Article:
SSR: The cultural transmission that has happened here goes far beyond anything that has happened in other ape projects. This is because of the “for real” inclusion of apes into the human world and the human familial system. Language is a way of being and living, and their lives here are based on human values, morals, and family. We do not have “subjects,” we have “relatives.” They eat, sleep, and live with us. Even the Gardners, who prided themselves on their method of “sign immersion,” put Washoe in a cage at night. Teco sleeps with me. I am there as much for him as any mother is there for her child, and in many cases more. This is the critical variable; this method fosters the identification required with others for rapid self-learning of language. The lexigrams make it easy, since the bonobo’s voice box is so different from ours.
BH: You’ve spoken of “epigenetics as a mechanism of change—not evolution—but change.” What did you mean by this?
SSR: The classical view of evolution is that gene selection is a function of effective reproductive advantage, which produces change over time. “Epigenetics” are the “epi” phenomena that exist around the genes—the genes’ environment, if you will. The environment—including the culture—determines the gene-activation profile. You may have genes that in some environments do not turn on, or that turn on for a shorter or longer period, or turn off and on in different relative ratios. The “environment” is determined, in large measure, by the culture, which for humans includes buildings of certain styles, patterns of traffic flow, expectations regarding strangers, foods, and so on. These environmental effluvia determine the gene-activation pattern. Thus, as you change the culture, you change the gene-activation pattern and the ways in which the genes manifest their presence in the behavior, physiology, and structure of the organism. That which is “selected,” then, is the whole organism, and the organism is driven by its culture to become what it is.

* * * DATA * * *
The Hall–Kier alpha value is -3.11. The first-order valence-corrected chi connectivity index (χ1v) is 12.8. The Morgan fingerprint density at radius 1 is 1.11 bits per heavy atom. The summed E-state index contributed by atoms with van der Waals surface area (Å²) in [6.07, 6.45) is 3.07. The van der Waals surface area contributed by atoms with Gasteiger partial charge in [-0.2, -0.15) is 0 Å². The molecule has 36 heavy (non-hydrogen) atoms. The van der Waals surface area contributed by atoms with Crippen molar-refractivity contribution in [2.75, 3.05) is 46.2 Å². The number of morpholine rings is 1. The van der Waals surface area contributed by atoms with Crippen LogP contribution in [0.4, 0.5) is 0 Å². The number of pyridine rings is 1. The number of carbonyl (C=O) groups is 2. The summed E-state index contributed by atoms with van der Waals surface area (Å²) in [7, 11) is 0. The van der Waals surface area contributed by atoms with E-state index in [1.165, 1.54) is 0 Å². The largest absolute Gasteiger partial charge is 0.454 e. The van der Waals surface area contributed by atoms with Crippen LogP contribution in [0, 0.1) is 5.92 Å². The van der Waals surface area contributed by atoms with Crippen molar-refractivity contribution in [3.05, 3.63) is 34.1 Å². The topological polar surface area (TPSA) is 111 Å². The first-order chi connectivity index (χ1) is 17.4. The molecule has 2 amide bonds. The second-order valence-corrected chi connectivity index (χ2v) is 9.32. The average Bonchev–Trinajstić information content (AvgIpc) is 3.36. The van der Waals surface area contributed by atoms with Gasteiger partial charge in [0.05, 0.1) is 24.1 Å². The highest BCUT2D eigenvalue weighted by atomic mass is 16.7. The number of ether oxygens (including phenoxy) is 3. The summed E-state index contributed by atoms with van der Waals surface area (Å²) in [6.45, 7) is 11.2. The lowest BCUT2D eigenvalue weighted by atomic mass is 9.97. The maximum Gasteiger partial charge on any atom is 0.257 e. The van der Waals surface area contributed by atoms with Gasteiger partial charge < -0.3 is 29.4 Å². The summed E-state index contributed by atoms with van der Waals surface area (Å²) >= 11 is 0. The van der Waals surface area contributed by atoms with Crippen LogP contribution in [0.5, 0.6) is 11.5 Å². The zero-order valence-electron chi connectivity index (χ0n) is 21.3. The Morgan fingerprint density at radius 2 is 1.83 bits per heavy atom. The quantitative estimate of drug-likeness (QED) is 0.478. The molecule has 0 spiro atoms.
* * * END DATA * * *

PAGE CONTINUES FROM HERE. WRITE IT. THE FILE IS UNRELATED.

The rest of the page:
For example, human babies do not cling with their feet—it has generally been assumed that this is because the feet are not designed to cling. Teco’s feet were designed to cling, but he does not cling with them; it appears that the neuronal code in this case causes many changes before the anatomical changes emerge that go along with human feet. Teco evidences strong handedness, more conscious ability to control his wrists, fingers, toes, tongue, and breathing—he is moving much more rapidly down the path toward human enculturation than Kanzi did. Kanzi was born into a world in which he did not need to cling with his feet in order to survive—but he did cling with his feet. Teco illustrates how rapidly (within two or three generations, neural changes are occurring in the genetic activation pattern) structural changes can happen, and the effect they have on the body as well as group behavior. A mother caring for an infant whose feet do not cling must alter her behavior dramatically if the infant is to survive.
BH: You told me that you’re working toward co-creating (with the bonobos) a hybrid “Pan/Homo” culture. How do you go about doing this?
SSR: People often ask, “Why don’t you try to learn the apes’ language instead of asking them to learn yours?” The answer is that I do try—I try extremely hard. But it is more difficult for humans to learn their language—I realize this statement assumes they have one—than it is for them to learn ours. I have learned a lot about Matata’s